NBA: Mark Cuban didn't pay enough attention to Mavs' business culture

Dallas Mavericks owner Mark Cuban has agreed to contribute $10 million to women's organizations but will not face any other punishment stemming from what NBA commissioner Adam Silver called "disturbing and heartbreaking" allegations of harassment and violence toward female employees within the organization, the league announced Wednesday.

The NBA launched an investigation seven months ago following a  Sports Illustrated report in February which described "a corporate culture rife with misogyny and predatory sexual behavior" that spanned decades in the Mavericks' organization, including numerous allegations against former CEO and president Terdema Ussery, who left the Mavs in 2015.

On Wednesday, the NBA responded to findings from an outside law firm that spoke to 215 current and former Mavericks employees and examined more than 1.6 million documents, emails and text messages.

"The findings of the independent investigation are disturbing and heartbreaking and no employee in the NBA, or any workplace for that matter, should be subject to the type of working environment described in the report," Silver said in a statement Wednesday. "We appreciate that Mark Cuban reacted swiftly, thoroughly and transparently to the allegations first set forth in Sports Illustrated -- including the immediate hiring of Cynthia Marshall as CEO to effect change."

Marshall, the former human resources vice president and chief diversity officer at AT&T, was hired as the Mavericks' new CEO on Feb. 26, five days after the SI report.

The investigation found there was "improper workplace conduct" toward 15 female employees by Ussery, including inappropriate comments, touching, and forcible kissing. It also found improper workplace conduct by former ticket sales employee Chris Hyde, including inappropriate comments to women of a sexual nature and the viewing and sharing of pornographic images and videos.

While saying there was no wrongdoing on Cuban's part, the NBA did say that Cuban didn't pay enough attention to the business culture within the Mavericks' organization.

"As Mark has acknowledged, he is ultimately responsible for the culture and conduct of his employees," Silver's statement said. "While nothing will undo the harm caused by a select few former employees of the Mavericks, the workplace reforms and the $10 million that Mark has agreed to contribute are important steps toward rectifying this past behavior and shining a light on a pervasive societal failing -- the inability of too many organizations to provide a safe and welcoming workplace for women."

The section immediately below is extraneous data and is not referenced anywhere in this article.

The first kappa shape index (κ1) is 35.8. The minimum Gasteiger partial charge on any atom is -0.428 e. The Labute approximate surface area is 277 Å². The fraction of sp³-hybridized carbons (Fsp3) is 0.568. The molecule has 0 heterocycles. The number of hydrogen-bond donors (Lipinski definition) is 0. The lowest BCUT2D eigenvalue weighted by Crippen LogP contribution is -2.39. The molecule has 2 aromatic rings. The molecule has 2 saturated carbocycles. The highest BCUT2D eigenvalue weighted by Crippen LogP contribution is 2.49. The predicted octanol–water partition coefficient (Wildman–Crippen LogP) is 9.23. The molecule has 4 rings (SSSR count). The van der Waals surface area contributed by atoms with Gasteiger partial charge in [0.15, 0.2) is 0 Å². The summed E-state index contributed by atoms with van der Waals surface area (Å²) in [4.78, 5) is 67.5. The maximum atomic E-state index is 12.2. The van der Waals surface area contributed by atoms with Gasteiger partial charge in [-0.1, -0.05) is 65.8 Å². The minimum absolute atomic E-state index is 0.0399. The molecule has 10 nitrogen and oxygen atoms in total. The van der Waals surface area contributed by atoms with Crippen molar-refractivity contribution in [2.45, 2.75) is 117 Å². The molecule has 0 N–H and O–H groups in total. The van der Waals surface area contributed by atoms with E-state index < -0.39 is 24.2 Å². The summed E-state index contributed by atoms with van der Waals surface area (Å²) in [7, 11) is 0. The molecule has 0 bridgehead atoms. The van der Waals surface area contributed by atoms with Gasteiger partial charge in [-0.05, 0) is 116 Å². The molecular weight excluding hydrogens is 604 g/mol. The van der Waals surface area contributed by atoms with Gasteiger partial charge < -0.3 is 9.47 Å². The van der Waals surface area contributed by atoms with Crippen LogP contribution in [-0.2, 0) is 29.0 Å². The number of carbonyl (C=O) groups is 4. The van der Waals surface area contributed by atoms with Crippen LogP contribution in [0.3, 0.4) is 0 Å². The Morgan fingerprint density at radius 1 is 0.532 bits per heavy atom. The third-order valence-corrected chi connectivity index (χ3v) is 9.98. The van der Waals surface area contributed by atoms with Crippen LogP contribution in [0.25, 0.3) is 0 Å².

Cuban's $10 million donation will be earmarked for organizations that promote women's leadership and development in sports as well as those that combat domestic violence, the team said.

The maximum fine the NBA office can levy is $2.5 million.

The Mavericks have called a news conference for 4:15 p.m. ET Wednesday with Marshall and Anne Milgram, who headed the investigation that included New York-based Krutoy Law.

In the SI report, Ussery was accused of multiple acts of inappropriate behavior, including sexually suggestive comments and inappropriate touching, toward female employees during his 18 years with the team. Employees say complaints were ignored by the head of human resources as well as superiors. Ussery, who was investigated by the team after similar claims in 1998, denied the allegations to SI.

Ussery had been hired by the Mavericks prior to Cuban purchasing a majority stake in the team in January 2000.

Cuban told SI that he fired human resources director Buddy Pittman after learning details of the magazine's report, which included claims that superiors were seen as unresponsive to complaints.

The SI report said team website reporter Earl Sneed was twice accused of domestic assault while working for the Mavericks, including a guilty plea in a case that was dismissed when he met the conditions of the agreement. Sneed also was fired in February, and Cuban told ESPN then that he was solely responsible for the decision to keep Sneed on staff after learning of the second incident, which had been reported to Pittman in 2014.

At the time of the SI report, Cuban said he was not aware of "gruesome details" of the first incident in 2011 that resulted in Sneed being arrested at the Mavericks' office.

Under Marshall, the Mavericks have since implemented a 100-day plan by revamping the team's code of conduct, putting employees through workplace training and strengthening a zero-tolerance policy.

She also has promoted six women to executive roles within the organization, where there had been none prior to Marshall's arrival.

ESPN's Tim MacMahon contributed to this report.